Wednesday, 7 September 2011

Snapshot of a nation under stress

In snapshot of a nation under stress, Natasha Bita—in Australia's favourite tabloid—devotes one paragraph to the nation's poorest households before spending half the article reporting on the real issue; a well-off family suffering "financial stress". Stephen Parker, with an annual income of about $150,000, is quoted as saying
We're all hooked up to the internet. It used to be a couple of hundred dollars per month for a family, now it's $1000 for telecommunications
WTF! Apart from pissing off 85% of the Australian population, winging about how hard it is to live on $150,000, Mr Parker needs to have a serious look at his internet plan. Even Telstra can offer something better: we have 3 mobile phones + 50 GB cable internet + 1GB mobile data for $115/month.

Natasha should read her fellow columnist Tim Soutphommasane's much more sensible article well-off nation cries poor, and demands that its government help, which was also published this week. As Tim says
It beggars belief, for example, that some newspapers could seriously suggest that times are tough even for households with an annual income of $150,000 (as happened during the coverage of this year's federal budget). To give some sense of the absurdity, even offensiveness, of this claim, consider that the median household income in Australia for 2007-08 was $67,000, less than half of $150,000.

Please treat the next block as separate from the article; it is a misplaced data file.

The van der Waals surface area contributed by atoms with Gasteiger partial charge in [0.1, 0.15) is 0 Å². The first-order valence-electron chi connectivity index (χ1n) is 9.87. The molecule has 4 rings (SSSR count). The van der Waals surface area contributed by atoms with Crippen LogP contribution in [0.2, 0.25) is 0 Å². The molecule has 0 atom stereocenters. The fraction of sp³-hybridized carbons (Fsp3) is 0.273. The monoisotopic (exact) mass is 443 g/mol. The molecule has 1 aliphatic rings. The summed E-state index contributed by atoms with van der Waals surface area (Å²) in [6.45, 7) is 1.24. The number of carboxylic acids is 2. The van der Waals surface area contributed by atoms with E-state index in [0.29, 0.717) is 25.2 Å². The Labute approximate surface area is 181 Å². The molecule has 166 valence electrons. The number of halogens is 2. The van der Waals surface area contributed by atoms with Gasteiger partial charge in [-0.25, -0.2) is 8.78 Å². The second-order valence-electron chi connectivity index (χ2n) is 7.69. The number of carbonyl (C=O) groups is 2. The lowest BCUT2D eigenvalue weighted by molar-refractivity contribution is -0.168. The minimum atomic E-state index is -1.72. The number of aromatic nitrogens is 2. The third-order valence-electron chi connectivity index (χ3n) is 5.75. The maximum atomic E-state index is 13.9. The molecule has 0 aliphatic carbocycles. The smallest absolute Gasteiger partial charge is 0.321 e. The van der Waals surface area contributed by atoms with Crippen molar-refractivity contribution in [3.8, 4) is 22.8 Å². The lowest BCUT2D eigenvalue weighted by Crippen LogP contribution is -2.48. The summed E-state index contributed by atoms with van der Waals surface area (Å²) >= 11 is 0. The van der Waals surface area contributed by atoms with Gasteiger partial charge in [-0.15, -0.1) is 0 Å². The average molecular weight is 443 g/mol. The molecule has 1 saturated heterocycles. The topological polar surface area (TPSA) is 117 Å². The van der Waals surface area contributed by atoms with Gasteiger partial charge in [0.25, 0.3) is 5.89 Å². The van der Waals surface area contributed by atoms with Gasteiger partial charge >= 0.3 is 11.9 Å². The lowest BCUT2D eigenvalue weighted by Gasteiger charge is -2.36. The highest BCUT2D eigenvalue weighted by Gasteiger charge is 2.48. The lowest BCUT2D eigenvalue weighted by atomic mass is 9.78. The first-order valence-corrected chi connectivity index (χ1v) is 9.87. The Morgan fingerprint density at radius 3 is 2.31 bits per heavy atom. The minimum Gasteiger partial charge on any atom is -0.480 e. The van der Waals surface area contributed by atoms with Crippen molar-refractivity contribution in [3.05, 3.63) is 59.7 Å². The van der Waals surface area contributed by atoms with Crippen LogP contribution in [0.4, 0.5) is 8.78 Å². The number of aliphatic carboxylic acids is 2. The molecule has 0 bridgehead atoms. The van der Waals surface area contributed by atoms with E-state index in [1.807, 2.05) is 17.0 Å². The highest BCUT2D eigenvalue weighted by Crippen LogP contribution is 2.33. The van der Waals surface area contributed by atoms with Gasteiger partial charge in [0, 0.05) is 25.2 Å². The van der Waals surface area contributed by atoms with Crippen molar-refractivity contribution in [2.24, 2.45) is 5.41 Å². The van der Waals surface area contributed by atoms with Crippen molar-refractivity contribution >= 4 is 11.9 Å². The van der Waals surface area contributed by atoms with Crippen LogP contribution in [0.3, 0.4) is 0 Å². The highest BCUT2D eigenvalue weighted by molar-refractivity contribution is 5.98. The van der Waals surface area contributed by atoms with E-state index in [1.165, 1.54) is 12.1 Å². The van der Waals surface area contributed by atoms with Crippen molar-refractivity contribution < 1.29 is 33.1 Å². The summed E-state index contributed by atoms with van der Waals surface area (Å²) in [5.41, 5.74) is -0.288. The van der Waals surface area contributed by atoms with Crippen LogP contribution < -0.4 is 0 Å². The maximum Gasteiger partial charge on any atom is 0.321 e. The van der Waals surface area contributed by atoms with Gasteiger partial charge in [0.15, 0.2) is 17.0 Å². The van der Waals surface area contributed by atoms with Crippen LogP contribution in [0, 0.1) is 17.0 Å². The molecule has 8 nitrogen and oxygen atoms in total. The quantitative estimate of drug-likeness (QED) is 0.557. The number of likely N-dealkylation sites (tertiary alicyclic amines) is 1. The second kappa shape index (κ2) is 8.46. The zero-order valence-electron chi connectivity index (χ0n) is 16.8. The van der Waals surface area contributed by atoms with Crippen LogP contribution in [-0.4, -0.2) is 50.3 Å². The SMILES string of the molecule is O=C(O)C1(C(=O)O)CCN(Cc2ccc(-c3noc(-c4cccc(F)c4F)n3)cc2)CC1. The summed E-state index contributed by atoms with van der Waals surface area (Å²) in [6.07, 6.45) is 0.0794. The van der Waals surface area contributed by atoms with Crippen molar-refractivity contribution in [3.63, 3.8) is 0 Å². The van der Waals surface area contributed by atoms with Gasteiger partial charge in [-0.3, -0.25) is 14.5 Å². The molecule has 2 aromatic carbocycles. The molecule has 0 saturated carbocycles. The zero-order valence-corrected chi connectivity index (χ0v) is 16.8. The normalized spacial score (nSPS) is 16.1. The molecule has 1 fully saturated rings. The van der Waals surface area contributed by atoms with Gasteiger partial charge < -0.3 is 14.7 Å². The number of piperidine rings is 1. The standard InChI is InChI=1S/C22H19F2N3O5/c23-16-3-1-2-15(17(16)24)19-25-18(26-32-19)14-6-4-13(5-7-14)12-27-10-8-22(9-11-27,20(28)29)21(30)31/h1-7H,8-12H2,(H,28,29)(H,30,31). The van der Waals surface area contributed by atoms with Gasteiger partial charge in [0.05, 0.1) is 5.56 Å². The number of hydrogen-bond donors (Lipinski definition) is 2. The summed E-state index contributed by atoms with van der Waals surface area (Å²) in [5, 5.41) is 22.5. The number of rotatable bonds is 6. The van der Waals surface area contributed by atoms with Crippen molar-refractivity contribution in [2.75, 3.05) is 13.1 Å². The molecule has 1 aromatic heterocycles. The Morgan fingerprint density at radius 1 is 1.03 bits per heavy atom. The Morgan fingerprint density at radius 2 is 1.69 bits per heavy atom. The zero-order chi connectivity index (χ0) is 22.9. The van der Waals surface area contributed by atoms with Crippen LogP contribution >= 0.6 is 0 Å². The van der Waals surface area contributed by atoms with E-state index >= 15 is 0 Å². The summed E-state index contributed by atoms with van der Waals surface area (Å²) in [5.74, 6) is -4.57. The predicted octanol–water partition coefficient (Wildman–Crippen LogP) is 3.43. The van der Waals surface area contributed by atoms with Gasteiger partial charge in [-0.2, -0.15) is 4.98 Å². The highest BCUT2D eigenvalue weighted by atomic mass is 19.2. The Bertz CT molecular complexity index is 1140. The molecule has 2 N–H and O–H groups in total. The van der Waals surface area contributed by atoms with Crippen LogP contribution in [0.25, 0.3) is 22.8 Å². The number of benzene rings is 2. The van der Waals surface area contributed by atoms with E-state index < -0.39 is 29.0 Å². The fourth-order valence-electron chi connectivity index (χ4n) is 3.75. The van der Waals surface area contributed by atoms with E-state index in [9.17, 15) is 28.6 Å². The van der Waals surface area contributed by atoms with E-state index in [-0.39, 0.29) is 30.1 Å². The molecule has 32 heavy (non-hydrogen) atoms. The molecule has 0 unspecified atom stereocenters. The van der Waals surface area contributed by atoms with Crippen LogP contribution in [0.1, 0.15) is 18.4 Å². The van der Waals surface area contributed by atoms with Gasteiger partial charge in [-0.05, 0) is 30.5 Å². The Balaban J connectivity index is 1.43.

Well Tim, it's happened again—and in your newspaper. Please go and have a quiet chat to Natasha. Tim goes on to say
It isn't a good idea for the state to protect or subsidise lifestyles that are attained by living beyond one's means. To do so would corrupt the proper role of the state, which is to guarantee equal opportunity, provide certain public goods, and offer assistance in time of genuine hardship. Governments shouldn't be beholden to the demands of the profligate.
Hear, hear

1 comment:

  1. Come on Paul! Are you trying to take away the God-given right of the well-off to whinge and moan about how tough things are?

    Just remember, that unless we look after these people, they will leave the country for one with more friendly policies - like Ireland.

    Or rather, mores the pity, they'll threaten to leave, but not follow through...

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